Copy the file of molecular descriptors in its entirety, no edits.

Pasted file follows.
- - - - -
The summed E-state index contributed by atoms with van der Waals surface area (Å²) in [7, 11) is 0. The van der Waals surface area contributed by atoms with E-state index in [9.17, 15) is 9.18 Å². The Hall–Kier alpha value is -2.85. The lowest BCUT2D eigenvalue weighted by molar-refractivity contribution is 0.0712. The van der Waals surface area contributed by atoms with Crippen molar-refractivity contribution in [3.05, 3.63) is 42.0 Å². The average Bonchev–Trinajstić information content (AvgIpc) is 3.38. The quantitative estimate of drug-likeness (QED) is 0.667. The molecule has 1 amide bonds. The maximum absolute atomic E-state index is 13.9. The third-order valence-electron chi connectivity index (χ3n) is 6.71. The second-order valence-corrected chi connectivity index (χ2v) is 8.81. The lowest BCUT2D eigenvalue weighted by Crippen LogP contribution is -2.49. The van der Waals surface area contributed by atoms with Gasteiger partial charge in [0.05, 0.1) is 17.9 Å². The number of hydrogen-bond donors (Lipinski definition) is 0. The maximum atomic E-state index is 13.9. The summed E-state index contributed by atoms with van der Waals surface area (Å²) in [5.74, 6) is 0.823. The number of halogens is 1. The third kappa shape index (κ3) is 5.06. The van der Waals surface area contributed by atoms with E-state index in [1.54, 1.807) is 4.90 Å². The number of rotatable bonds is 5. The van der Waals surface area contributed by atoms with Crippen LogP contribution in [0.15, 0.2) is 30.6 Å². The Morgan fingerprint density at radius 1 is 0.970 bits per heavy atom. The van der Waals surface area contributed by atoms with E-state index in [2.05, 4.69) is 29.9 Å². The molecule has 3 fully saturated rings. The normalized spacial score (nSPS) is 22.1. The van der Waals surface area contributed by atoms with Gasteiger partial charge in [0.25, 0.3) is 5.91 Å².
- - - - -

The summed E-state index contributed by atoms with van der Waals surface area (Å²) in [7, 11) is 0. The van der Waals surface area contributed by atoms with E-state index in [9.17, 15) is 9.18 Å². The Hall–Kier alpha value is -2.85. The lowest BCUT2D eigenvalue weighted by molar-refractivity contribution is 0.0712. The van der Waals surface area contributed by atoms with Crippen molar-refractivity contribution in [3.05, 3.63) is 42.0 Å². The average Bonchev–Trinajstić information content (AvgIpc) is 3.38. The quantitative estimate of drug-likeness (QED) is 0.667. The molecule has 1 amide bonds. The maximum absolute atomic E-state index is 13.9. The third-order valence-electron chi connectivity index (χ3n) is 6.71. The second-order valence-corrected chi connectivity index (χ2v) is 8.81. The lowest BCUT2D eigenvalue weighted by Crippen LogP contribution is -2.49. The van der Waals surface area contributed by atoms with Gasteiger partial charge in [0.05, 0.1) is 17.9 Å². The number of hydrogen-bond donors (Lipinski definition) is 0. The maximum atomic E-state index is 13.9. The summed E-state index contributed by atoms with van der Waals surface area (Å²) in [5.74, 6) is 0.823. The number of halogens is 1. The third kappa shape index (κ3) is 5.06. The van der Waals surface area contributed by atoms with E-state index in [1.54, 1.807) is 4.90 Å². The number of rotatable bonds is 5. The van der Waals surface area contributed by atoms with Crippen LogP contribution in [0.15, 0.2) is 30.6 Å². The Morgan fingerprint density at radius 1 is 0.970 bits per heavy atom. The van der Waals surface area contributed by atoms with E-state index in [2.05, 4.69) is 29.9 Å². The molecule has 3 fully saturated rings. The normalized spacial score (nSPS) is 22.1. The van der Waals surface area contributed by atoms with Gasteiger partial charge in [0.25, 0.3) is 5.91 Å².